The surprise cameo from Jesse Pinkman (Aaron Paul) loitering outside the ‘Better Call Saul!’ office, engaging with Kim about Saul and his reputation as a lawyer, was a lovely touch too. I preferred it over last week’s longer cameo alongside Walter White in the famous RV, if only because it retrospectively weaved Kim into the Breaking Bad world for a moment. Aaron Paul also gave a better performance here, and it was maybe another fork in the road moment for Jesse because he may have never gone to Saul for legal help if she didn’t vouch for him (in a roundabout way he didn’t fully appreciate).

Despite the crossovers of timelines, broadly speaking the second half belonged to Jimmy McGill in the future as Gene. We continued from the cliffhanger moment of him breaking into Mr Lingk’s (Kevin Sussman) home, with Jeff (Pat Healy) parking up in his cab later for a getaway. This was mostly just an entertaining diversion with Jimmy creeping around Lingk’s home, taking photos of his IDs and passwords, before jeopardising everything by getting greedy and stealing some valuable wristwatches. Lingk awakening cranked up the tension, especially once it looked like Jimmy may end up accidentally murdering him with an urn of his dead dog’s ashes, but luckily things didn’t get that bleak. There was instead a slightly unconvincing situation outside when a police car parks up behind Jeff and he decided to crash his cab to create a distraction for Jimmy to leave. I just wasn’t sure why a diversion was really needed, as they wouldn’t have stayed parked up for too long, and couldn’t Gene just leave through a back door and vault over some garden fences to get picked up on a different street? It felt like a hamfisted way to end up with Jeff being taken to the police station, which will presumably lead into the finale.

A more compelling area of the episode happened the next morning, with Gene arranging to bail Jeff out of custody and going over to ask his mother Marion (Carol Burnett) to accompany him. Only, that laptop she was given to watch cat videos on has opened her eyes to other things, like the Better Call Saul infomercial and searching for ‘con man Albuqurque’. Again, you do have to hand-wave Marion doing all this just because Gene demonstrated some legal nouse, but it was a fun way for Jimmy’s cover to be blown by a dotty old woman. The sort of person he was always especially skilled at schmoozing. I also loved the touch of Jimmy approaching Marion with the phone cord pulled taught between his hands, like cheese-wire, with the inference being he may stoop to murder to keep his cover. Only, thankfully not. There’s still enough good in him to drop his intimidation and let Marion call for help using her Life Alert button, before fleeing.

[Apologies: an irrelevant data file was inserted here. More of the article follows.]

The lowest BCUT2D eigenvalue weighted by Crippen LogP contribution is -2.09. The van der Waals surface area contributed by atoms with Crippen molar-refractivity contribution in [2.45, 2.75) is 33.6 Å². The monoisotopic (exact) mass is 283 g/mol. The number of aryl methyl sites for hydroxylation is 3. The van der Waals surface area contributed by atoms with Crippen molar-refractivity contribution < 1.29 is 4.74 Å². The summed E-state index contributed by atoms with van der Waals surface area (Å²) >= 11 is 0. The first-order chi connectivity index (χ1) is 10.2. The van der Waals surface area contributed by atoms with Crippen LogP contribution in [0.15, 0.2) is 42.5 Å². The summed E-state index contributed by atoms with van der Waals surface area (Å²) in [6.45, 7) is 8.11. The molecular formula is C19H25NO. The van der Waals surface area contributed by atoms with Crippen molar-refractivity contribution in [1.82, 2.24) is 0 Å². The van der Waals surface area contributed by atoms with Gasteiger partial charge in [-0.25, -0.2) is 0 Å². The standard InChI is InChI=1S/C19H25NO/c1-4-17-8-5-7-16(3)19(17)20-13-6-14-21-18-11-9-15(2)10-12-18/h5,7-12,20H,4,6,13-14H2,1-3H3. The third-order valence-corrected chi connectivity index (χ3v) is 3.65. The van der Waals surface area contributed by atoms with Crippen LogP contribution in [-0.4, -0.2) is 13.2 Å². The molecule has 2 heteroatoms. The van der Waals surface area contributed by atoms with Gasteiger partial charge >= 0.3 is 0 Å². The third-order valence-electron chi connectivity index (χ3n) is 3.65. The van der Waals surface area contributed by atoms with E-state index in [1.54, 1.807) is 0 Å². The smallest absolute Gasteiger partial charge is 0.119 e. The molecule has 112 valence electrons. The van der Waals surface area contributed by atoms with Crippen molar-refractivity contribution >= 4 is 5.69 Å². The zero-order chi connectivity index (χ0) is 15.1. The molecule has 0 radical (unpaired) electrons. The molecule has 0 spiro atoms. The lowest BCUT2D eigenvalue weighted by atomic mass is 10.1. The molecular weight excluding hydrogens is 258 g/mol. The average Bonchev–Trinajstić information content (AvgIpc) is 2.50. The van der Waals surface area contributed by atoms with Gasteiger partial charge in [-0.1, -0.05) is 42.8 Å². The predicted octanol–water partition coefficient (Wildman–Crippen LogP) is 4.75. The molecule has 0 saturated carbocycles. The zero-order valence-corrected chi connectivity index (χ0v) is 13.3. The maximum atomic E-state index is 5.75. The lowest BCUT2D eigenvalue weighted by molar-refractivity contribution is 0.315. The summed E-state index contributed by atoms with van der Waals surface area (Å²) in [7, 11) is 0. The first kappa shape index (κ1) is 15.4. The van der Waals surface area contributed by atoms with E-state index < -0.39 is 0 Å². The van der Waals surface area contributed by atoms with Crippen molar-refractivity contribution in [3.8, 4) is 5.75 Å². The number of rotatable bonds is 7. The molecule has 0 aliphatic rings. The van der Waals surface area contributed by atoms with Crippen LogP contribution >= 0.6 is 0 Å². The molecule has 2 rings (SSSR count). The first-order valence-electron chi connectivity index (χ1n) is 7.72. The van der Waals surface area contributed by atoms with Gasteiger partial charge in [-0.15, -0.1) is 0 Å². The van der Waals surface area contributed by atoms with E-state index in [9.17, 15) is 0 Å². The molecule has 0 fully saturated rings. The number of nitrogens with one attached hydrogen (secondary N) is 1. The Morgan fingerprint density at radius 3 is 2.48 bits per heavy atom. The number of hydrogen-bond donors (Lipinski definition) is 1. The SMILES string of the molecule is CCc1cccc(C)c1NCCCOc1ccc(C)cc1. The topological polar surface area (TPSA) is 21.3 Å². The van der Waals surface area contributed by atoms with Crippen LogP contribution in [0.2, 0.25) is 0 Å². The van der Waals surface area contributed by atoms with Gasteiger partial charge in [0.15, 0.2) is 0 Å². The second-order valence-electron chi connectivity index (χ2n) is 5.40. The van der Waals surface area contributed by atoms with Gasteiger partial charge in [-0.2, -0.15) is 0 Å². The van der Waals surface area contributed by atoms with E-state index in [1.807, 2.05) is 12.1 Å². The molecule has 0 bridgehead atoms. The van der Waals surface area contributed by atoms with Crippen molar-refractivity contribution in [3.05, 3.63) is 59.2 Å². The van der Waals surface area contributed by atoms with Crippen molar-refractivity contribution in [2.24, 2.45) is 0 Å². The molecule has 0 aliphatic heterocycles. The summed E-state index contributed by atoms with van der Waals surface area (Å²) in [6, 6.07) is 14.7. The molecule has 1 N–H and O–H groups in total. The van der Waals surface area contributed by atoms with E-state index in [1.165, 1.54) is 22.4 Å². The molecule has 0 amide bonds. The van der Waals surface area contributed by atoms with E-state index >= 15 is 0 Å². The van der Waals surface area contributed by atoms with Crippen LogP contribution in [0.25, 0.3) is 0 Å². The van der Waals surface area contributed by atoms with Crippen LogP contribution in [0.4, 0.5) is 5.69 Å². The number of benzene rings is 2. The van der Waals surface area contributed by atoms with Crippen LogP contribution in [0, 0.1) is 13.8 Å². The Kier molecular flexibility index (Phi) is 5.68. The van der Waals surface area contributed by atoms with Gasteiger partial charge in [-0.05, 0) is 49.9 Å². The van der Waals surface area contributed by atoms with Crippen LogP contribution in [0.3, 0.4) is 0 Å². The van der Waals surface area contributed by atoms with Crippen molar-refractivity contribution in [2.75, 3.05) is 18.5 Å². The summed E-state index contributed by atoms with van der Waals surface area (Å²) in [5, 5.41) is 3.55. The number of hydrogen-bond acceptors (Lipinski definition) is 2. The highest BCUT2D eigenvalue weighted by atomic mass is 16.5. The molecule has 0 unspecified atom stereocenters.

It’s a great setup for next week’s series finale. I assume Jimmy is going to try and leave town but will either be prevented or have a similar attack of conscience as Kim and turn himself in. This may lead to some kind of reunion with Kim (as a witness in his trial?) as a way to tie the show together, somehow, with a bittersweet ending that Jimmy McGill doesn’t escape justice and pays for his crimes… but is unburdened and arguably in a better place spiritually? And who’s to say his talents as a lawyer won’t be useful from behind bars? Anyway, “Waterworks” was a strong episode that wisely spent some time explaining Kim’s situation in 2010 vs 2004, and it’s great to be psyched for a finale I have theories about but really can’t predict with any feelings of accuracy.